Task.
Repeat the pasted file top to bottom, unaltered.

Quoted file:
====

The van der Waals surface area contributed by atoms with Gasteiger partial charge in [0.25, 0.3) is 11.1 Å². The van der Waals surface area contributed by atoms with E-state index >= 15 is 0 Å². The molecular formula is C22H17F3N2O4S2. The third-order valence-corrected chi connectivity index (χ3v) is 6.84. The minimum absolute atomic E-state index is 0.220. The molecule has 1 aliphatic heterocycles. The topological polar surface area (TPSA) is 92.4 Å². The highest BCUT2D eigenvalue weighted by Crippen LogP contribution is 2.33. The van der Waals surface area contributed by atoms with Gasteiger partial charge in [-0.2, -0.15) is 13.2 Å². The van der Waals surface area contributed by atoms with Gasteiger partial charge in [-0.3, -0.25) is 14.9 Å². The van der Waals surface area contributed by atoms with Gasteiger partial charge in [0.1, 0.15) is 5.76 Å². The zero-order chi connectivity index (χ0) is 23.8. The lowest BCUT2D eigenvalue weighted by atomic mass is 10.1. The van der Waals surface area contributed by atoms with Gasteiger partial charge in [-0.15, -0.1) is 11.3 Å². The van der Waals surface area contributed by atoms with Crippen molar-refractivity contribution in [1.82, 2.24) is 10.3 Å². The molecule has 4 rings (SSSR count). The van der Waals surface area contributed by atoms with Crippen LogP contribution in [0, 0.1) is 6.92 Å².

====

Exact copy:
The van der Waals surface area contributed by atoms with Gasteiger partial charge in [0.25, 0.3) is 11.1 Å². The van der Waals surface area contributed by atoms with E-state index >= 15 is 0 Å². The molecular formula is C22H17F3N2O4S2. The third-order valence-corrected chi connectivity index (χ3v) is 6.84. The minimum absolute atomic E-state index is 0.220. The molecule has 1 aliphatic heterocycles. The topological polar surface area (TPSA) is 92.4 Å². The highest BCUT2D eigenvalue weighted by Crippen LogP contribution is 2.33. The van der Waals surface area contributed by atoms with Gasteiger partial charge in [-0.2, -0.15) is 13.2 Å². The van der Waals surface area contributed by atoms with Gasteiger partial charge in [-0.3, -0.25) is 14.9 Å². The van der Waals surface area contributed by atoms with Gasteiger partial charge in [0.1, 0.15) is 5.76 Å². The zero-order chi connectivity index (χ0) is 23.8. The lowest BCUT2D eigenvalue weighted by atomic mass is 10.1. The van der Waals surface area contributed by atoms with Gasteiger partial charge in [-0.15, -0.1) is 11.3 Å². The van der Waals surface area contributed by atoms with Crippen molar-refractivity contribution in [1.82, 2.24) is 10.3 Å². The molecule has 4 rings (SSSR count). The van der Waals surface area contributed by atoms with Crippen LogP contribution in [0, 0.1) is 6.92 Å².